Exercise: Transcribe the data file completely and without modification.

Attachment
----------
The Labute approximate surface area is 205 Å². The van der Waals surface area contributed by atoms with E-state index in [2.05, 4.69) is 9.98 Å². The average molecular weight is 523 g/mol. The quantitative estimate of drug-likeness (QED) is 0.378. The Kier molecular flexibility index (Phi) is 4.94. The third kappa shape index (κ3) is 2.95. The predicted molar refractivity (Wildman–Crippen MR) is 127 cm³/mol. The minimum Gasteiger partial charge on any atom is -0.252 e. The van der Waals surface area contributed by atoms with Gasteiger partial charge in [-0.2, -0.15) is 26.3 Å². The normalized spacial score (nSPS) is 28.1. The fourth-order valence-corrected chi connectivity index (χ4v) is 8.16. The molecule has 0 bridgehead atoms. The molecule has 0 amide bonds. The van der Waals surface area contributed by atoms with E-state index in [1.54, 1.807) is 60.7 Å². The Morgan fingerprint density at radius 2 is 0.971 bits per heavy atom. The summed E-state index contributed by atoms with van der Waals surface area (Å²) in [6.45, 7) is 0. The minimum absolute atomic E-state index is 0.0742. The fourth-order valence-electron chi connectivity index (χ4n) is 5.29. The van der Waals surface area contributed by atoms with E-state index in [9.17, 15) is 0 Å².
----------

The Labute approximate surface area is 205 Å². The van der Waals surface area contributed by atoms with E-state index in [2.05, 4.69) is 9.98 Å². The average molecular weight is 523 g/mol. The quantitative estimate of drug-likeness (QED) is 0.378. The Kier molecular flexibility index (Phi) is 4.94. The third kappa shape index (κ3) is 2.95. The predicted molar refractivity (Wildman–Crippen MR) is 127 cm³/mol. The minimum Gasteiger partial charge on any atom is -0.252 e. The van der Waals surface area contributed by atoms with Gasteiger partial charge in [-0.2, -0.15) is 26.3 Å². The normalized spacial score (nSPS) is 28.1. The fourth-order valence-corrected chi connectivity index (χ4v) is 8.16. The molecule has 0 bridgehead atoms. The molecule has 0 amide bonds. The van der Waals surface area contributed by atoms with E-state index in [1.54, 1.807) is 60.7 Å². The Morgan fingerprint density at radius 2 is 0.971 bits per heavy atom. The summed E-state index contributed by atoms with van der Waals surface area (Å²) in [6.45, 7) is 0. The minimum absolute atomic E-state index is 0.0742. The fourth-order valence-electron chi connectivity index (χ4n) is 5.29. The van der Waals surface area contributed by atoms with E-state index in [9.17, 15) is 0 Å².